GUALFIN, ARGENTINA – Stocks are chugging along, with the Dow nudging back to nearly 26,000.
But the economy seems to be giving way beneath them. Economist Gary Shilling:
The recessionary indicators are numerous. Tighter monetary policy by the Federal Reserve that the central bank now worries it may have overdone. The near-inversion in the Treasury yield curve. The swoon in stocks at the end of last year. Weaker housing activity. Soft consumer spending. The tiny 20,000 increase in February payrolls, compared to the 223,000 monthly average gain last year. Then there are the effects of the deteriorating European economies and decelerating growth in China as well as President Donald Trump’s ongoing trade war with that country.
Recession ahead? Surely. But when?
We’ll wait to find out, along with everyone else. And then, we will find out something else – that President Trump’s budget projections are pure fantasy.
POTUS’ budget comes in at $4.7 trillion. A $750 billion increase to the military and $8.6 billion for The Wall. It also presumes a 3% annual growth rate in GDP, with no recession. Neither of those things will happen.
A half century ago, both Democrats and Republicans rolled along in good order, on the firm footing of mostly balanced budgets. They had little choice. If not, federal borrowing would drive up interest rates – “crowding out” private borrowers – and force a general correction.
Then, in order to avoid reckoning with the results of over-spending on the war in Vietnam and the Great Society, the Nixon administration switched tracks. It changed the money system.
The new dollar, not limited by gold-backing, gave the financial engineers more to work with. They could add cash and credit almost at will. Consumer price inflation went to 10%.
The whole system would have crashed by now had Paul “Casey Jones” Volcker not stuck his head out the window, seen the dangerous curve coming, and slammed on the brakes.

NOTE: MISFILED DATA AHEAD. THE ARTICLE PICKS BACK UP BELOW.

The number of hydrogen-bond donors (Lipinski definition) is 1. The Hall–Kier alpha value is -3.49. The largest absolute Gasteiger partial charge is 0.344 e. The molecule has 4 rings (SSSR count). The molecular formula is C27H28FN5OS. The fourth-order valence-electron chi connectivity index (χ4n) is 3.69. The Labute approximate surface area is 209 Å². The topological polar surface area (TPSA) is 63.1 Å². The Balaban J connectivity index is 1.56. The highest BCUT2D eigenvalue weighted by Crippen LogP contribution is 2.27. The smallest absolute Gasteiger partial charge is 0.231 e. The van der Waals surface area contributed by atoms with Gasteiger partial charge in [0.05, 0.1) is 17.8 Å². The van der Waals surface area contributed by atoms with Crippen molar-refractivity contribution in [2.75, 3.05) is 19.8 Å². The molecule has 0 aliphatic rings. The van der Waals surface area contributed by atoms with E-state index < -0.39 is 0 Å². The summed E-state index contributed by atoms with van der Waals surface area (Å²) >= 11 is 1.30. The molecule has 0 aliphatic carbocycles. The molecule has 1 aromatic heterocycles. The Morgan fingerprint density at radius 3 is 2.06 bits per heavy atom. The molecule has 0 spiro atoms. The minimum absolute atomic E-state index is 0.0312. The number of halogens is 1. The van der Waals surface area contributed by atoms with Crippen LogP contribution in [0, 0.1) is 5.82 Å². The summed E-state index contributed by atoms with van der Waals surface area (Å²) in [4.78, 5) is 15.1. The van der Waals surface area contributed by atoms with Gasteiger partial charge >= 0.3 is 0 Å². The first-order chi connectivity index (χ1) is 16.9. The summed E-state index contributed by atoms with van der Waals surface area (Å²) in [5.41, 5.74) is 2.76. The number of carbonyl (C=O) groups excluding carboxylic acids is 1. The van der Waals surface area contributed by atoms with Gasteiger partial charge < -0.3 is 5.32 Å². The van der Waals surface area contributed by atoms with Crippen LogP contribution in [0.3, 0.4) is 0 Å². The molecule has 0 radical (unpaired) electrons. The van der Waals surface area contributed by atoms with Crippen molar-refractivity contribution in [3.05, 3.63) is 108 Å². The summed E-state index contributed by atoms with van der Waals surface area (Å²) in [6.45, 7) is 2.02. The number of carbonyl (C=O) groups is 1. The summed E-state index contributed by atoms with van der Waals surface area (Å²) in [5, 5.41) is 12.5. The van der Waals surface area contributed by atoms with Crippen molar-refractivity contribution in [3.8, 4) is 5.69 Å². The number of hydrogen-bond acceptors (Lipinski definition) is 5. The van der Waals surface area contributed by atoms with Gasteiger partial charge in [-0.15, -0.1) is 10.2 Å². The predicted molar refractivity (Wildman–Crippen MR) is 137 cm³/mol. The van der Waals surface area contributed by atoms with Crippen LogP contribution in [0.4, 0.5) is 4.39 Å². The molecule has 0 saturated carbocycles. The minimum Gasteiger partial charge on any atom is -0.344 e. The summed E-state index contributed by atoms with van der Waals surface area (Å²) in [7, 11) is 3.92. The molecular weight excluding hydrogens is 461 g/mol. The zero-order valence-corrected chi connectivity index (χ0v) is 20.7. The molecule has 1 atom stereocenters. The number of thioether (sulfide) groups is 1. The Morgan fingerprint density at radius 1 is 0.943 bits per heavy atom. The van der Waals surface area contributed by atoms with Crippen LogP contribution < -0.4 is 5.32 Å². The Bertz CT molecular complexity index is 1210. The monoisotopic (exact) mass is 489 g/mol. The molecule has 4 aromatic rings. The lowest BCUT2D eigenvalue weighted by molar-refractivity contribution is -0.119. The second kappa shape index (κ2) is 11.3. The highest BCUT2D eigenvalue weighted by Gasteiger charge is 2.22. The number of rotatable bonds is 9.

Volcker raised the federal funds rate to an all-time high of 20% in 1980, thus whipping inflation before it got too out of hand.
But rather than learn their lesson, Volcker was replaced by Alan “Bubbles” Greenspan… and both Republicans and Democrats climbed aboard the DebtBall Express. “Deficits don’t matter,” they said.
And now, the runaway train gathers speed. The federal deficit was $587 billion in Obama’s last year. Mr. Trump’s budget increases it to $1 trillion.
Yesterday, we were wondering who pays this unpayable debt… along with what stops an unstoppable force and what moves an unmovable object – the subject fascinates philosophers.
But it bores the public. Debt? There are so many more interesting things – walls, Russian meddling, Michael Cohen, the China trade.
The Donald’s sans souci budget would add $4 trillion to the nation’s debt over the next four years; not until 2030 would it deliver a balanced budget, and that assumes good economic times for the next 11 years.
Our own estimate is that, by then, the U.S. will have federal debt totaling around $40 trillion. But who pays? Who cares?
Eventually, someone cares. And someone pays. That’s why a little foreign travel may be instructive. Here in Argentina, it is obvious who pays – the common householder, through inflation. His money loses its value like day-old bread.